WEDNESDAY, Oct. 20 (HealthDay News) -- A combination of animal and human research is pointing the way towards a novel gene therapy that could ultimately help in the treatment of major depression, researchers say.
The approach is designed to boost levels of a brain protein known as p11. The study authors cite p11 as a key player in the promotion of feelings of reward, pleasure and satisfaction with positive life experiences.
"Current therapies for depression treat symptoms but not underlying causes, and while that works for many patients, those with advanced depression or depression that does not respond to medication could hopefully benefit from our new approach," study senior investigator Dr. Michael Kaplitt, an associate professor and vice chairman for research of neurological surgery at Weill Cornell Medical College, said in a news release from New York-Presbyterian Hospital/Weill Cornell Medical Center.
Kaplitt, who is also a neurosurgeon at New York-Presbyterian Hospital/Weill Cornell, and his colleagues published their findings in the Oct. 20 issue of Science Translational Medicine.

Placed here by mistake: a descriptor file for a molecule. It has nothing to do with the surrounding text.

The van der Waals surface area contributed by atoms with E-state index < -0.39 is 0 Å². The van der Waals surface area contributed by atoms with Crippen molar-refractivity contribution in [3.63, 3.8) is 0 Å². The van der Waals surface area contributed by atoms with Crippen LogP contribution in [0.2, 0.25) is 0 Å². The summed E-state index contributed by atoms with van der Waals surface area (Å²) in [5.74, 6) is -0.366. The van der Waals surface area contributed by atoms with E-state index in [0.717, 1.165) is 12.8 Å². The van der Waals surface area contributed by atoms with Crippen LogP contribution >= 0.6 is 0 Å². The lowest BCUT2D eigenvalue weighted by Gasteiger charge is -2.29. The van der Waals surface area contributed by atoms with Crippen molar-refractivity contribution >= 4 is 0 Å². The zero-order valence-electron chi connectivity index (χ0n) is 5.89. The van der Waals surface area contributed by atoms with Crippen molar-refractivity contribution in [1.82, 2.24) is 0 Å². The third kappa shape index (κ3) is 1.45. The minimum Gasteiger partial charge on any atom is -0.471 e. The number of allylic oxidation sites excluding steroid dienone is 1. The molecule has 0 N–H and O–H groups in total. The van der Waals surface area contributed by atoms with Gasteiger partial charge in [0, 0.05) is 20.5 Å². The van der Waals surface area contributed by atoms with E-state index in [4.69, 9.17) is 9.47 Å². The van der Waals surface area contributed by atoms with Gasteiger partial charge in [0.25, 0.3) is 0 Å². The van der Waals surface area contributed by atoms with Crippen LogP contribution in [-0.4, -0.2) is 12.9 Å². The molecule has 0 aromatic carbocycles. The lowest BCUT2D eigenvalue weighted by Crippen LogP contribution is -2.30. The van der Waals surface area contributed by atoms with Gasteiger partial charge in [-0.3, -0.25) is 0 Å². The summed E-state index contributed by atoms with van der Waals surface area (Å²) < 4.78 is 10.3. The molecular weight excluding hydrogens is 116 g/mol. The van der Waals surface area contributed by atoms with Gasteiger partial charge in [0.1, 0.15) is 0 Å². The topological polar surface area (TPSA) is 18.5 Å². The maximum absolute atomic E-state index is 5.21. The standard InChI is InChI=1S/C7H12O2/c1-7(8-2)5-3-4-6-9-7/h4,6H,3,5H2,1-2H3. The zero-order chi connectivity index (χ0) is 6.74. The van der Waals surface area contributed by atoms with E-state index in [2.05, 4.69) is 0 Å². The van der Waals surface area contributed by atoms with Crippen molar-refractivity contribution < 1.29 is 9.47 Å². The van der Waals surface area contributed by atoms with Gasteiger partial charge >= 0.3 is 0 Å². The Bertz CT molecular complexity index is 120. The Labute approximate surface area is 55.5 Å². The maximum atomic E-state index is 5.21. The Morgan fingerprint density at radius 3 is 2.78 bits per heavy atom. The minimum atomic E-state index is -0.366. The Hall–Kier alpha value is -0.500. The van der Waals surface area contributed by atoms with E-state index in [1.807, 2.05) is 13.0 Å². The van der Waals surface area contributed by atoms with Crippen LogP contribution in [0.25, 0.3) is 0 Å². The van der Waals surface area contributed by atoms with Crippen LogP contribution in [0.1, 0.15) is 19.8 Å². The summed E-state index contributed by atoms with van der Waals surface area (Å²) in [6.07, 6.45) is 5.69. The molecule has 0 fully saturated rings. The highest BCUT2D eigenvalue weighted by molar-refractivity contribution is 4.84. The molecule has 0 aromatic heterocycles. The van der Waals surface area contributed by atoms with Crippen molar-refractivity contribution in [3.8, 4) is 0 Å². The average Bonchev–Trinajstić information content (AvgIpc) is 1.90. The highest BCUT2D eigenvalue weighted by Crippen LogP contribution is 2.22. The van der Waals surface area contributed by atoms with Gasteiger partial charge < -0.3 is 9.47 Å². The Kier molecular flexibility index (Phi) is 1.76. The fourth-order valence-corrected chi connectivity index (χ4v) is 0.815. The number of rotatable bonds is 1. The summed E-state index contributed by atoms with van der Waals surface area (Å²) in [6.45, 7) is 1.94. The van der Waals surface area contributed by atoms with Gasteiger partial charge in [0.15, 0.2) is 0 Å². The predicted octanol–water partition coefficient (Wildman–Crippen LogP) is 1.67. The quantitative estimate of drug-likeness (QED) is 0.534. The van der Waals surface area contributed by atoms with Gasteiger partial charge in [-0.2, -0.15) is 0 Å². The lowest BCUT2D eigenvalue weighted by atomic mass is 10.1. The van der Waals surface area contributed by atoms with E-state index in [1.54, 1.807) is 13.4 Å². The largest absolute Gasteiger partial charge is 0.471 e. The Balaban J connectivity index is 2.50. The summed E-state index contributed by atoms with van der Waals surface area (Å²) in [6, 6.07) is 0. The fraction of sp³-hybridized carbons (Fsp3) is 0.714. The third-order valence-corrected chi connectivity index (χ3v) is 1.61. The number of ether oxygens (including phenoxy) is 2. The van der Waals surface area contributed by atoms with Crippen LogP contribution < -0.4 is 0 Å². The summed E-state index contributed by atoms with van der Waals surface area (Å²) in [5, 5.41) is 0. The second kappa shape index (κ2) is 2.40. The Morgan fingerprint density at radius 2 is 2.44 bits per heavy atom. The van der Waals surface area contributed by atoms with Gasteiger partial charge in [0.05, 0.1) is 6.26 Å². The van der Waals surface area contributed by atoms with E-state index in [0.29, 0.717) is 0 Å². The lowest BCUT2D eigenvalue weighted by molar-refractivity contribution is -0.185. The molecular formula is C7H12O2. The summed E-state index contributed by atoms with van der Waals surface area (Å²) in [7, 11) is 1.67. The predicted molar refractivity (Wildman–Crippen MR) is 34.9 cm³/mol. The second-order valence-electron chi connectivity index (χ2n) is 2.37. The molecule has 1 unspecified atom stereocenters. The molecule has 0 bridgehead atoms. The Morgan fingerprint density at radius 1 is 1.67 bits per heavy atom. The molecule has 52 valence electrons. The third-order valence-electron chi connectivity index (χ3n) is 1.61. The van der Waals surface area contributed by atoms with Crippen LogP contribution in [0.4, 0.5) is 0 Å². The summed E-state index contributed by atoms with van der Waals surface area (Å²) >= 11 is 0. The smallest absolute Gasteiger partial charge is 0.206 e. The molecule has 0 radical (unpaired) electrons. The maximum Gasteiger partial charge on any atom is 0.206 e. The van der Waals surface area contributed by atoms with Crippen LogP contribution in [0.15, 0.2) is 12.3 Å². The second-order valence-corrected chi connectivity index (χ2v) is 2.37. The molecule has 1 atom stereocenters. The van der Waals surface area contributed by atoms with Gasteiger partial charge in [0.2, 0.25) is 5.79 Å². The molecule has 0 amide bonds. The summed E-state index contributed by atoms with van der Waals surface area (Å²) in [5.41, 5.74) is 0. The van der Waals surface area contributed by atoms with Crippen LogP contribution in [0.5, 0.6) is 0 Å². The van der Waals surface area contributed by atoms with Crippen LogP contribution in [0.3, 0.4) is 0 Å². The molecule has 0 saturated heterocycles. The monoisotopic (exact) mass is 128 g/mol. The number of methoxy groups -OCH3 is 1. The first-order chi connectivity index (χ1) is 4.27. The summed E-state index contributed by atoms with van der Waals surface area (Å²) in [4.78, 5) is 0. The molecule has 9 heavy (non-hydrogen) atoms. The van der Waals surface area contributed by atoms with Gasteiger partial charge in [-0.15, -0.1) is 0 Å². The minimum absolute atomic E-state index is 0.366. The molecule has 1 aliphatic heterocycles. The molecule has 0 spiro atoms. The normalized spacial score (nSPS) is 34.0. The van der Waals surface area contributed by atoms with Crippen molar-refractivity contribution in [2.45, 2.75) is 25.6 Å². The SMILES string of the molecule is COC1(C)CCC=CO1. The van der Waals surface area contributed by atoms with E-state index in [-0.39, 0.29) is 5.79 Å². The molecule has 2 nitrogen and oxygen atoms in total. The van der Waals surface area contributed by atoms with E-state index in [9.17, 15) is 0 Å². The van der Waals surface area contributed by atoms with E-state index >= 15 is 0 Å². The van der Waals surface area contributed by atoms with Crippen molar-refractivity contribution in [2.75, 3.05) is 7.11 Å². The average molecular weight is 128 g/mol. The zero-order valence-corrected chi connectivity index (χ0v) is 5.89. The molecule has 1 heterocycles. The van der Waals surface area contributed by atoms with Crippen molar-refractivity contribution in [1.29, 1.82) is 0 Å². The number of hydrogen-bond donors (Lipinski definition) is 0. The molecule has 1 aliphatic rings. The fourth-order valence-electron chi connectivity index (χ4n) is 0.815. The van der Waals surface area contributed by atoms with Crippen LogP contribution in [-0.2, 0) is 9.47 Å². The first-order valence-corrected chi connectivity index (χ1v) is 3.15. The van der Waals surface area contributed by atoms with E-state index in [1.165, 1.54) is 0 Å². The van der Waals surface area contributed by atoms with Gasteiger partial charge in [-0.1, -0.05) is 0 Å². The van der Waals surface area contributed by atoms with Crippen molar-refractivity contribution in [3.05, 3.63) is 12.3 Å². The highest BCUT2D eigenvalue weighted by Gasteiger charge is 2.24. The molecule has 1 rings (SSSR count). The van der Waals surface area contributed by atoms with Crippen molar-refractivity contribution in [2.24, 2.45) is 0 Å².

P11's central role in depression was uncovered in 2006 by Nobel Prize winner Dr. Paul Greengard of Rockefeller University. At that time, p11 was identified as a key player in facilitating the binding of the neurotransmitter serotonin -- long cited as a mood, appetite and sleep regulator -- to nerve cells.
"In the absence of p11, a neuron can produce all the serotonin receptors it needs, but they will not be transported to the cell surface and therefore won't stick out and latch on to the neurotransmitter," explained Kaplitt in the news release.
Following discussions with Greengard, Kaplitt further studied p11's role in mice by disabling the protein's ability to function properly in a specific part of the brain called the nucleus accumbens, which is known to be involved in both addiction and depression.
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